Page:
Did you know that flower growers have used molasses to feed the blooms for decades in order to get stronger and longer lasting blossoms? Molasses supplies trace minerals along with bio-available sugars to feed the plant immediately.
This just in from the Boston Business Journal: Harvard University School of Engineering and Applied Science got a $10 million grant from the National Science Foundation to run a five-year project to build RoboBees. Yep, fake bees to pollinate… Why?
Thank you to everyone who shopped the day before Mother’s Day, a benefit day for Vitamin Angels. We were able to send Vitamin Angels a check that allowed them to reach an additional 5,000 children with the essential nutrients they need to grow strong and healthy. Vitamin Angels recently visited beneficiaries in Honduras and found children thriving after having received a 25-cent dose of vitamin A. Together, we done good! Check out http://www.vitaminangels.org/field-stories.
Rooibos tea is red tea from South Africa, and we’ve carried it since 2001. We love all our organic rooibos teas (we have bulk red tea and red tea in tea bags; we have some red tea in tea bags in combination with other plants and herbs too). One tea box says, “Since the turn of the century, rooibos has been treasured as an elixir for the mind, body and spirit.
We’ve got shows in the can. Local friend, Nancy Kaplan, has played the music for our theme song. My brother, David Stark, has done some fun graphics, and we’re shooting four more cooking shows at the beginning of May. Not long now until our cooking show will air. What’s the show called? Eat Well, Be Happy! Eat Well, Be Happy has been our motto since the store opened in 1989….We are as excited as you are and can’t wait to let you know when. Any town that has public access TV can have and air our show. Stay tuned….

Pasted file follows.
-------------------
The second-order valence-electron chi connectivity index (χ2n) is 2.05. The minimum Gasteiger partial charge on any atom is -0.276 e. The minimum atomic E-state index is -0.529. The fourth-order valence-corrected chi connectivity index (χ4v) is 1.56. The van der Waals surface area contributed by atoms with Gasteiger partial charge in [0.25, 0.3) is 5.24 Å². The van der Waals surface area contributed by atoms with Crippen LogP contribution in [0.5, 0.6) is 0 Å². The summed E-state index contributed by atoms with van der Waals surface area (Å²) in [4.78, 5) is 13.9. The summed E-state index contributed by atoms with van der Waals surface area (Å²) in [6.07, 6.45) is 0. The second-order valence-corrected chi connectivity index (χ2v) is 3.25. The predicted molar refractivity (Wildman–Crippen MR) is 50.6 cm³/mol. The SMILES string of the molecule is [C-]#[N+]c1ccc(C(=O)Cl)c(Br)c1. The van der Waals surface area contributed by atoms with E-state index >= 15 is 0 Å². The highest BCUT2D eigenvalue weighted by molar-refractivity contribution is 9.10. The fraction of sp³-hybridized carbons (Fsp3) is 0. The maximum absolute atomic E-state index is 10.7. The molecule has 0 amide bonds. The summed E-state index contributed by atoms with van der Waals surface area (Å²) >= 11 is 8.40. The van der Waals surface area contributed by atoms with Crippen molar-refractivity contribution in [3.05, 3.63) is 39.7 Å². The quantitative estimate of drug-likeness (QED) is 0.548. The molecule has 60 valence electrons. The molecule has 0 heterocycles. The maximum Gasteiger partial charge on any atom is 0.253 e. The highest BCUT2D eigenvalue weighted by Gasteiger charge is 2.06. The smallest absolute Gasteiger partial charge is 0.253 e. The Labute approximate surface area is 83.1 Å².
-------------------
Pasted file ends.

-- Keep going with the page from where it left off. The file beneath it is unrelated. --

Chia (Salvia hispanica)is fun food! Man has been eating chia since the Common Era, in other words, way before chia pets were popular in the 60s. The word “chia” comes from the Mayan word for “strengthening,” and Aztecs used chia to relieve joint pain, for energy, and in religious ceremonies. Today we know that chia seeds are a rich plant source of omega-3’s, and three tablespoons of the seeds yields 200 mg of usable, absorbable calcium. High in fiber? Absolutely.
Eggplants are rich in compounds that protect them against stressors like bad weather, bacteria and fungi. Does that mean eating eggplants helps us stay healthy too? That would be my guess! While this recipe makes a delectable sandwich, you could skip the bread and make a composed plate instead with a dollop of hummus, slices of eggplant, a scoop of the cuke olive salad, and somewhere potato, eggs and pickles.
This recipe is refreshing, somewhat tart, and loved by people who don’t ordinarily like beets. I think beets are just born to marry grapefruit, and this recipe will give you the chance to see why and to try pomegranate molasses and sumac, two favorite ingredients that we do, of course, sell at the store.
It goes without saying that you’re getting more nutritional bang for your buck (and no pesticides or herbicides) when you use organic grapefruit and beets, right? Did you know that beets will not only enrich tired blood, but help support a healthy liver and healthy circulatory system?
Cordyceps: The Oxygenator. Cordyceps is a rare, high-altitude Tibetan mushroom with a bizarre and disturbing life cycle. In the wild, a cordyceps spore will float through the air until it lands on an insect. It infects the insect, sending its mycelium (the “root” part of the mushroom) throughout the insect’s body, killing it and transforming it, at least partly, into fungal biomass. Then the fruiting body (the above-ground part of the mushroom) sprouts out the insect like creepy antlers.
And then somebody finds it and does a celebratory dance, because wild cordyceps goes for upwards of $5,000 a pound. Then they sell it to you, and you eat it, insect and all. And you get to experience one of the most profound tonics in herbal medicine.
Acid reflux is properly called Gastro-Esophageal Reflux Disease, or GERD. It’s a pain to pronounce, and it’s a pain to live with. It’s also dangerous. Beyond the immediate symptoms – and these can vary widely – GERD also turns out to be one of the biggest risk factors for esophageal cancer.
So what is GERD, exactly? GERD is a condition where acid escapes up out of the stomach, and into the esophagus. While the stomach is lined to protect against corrosive acids, the esophagus is not. Damage ensues.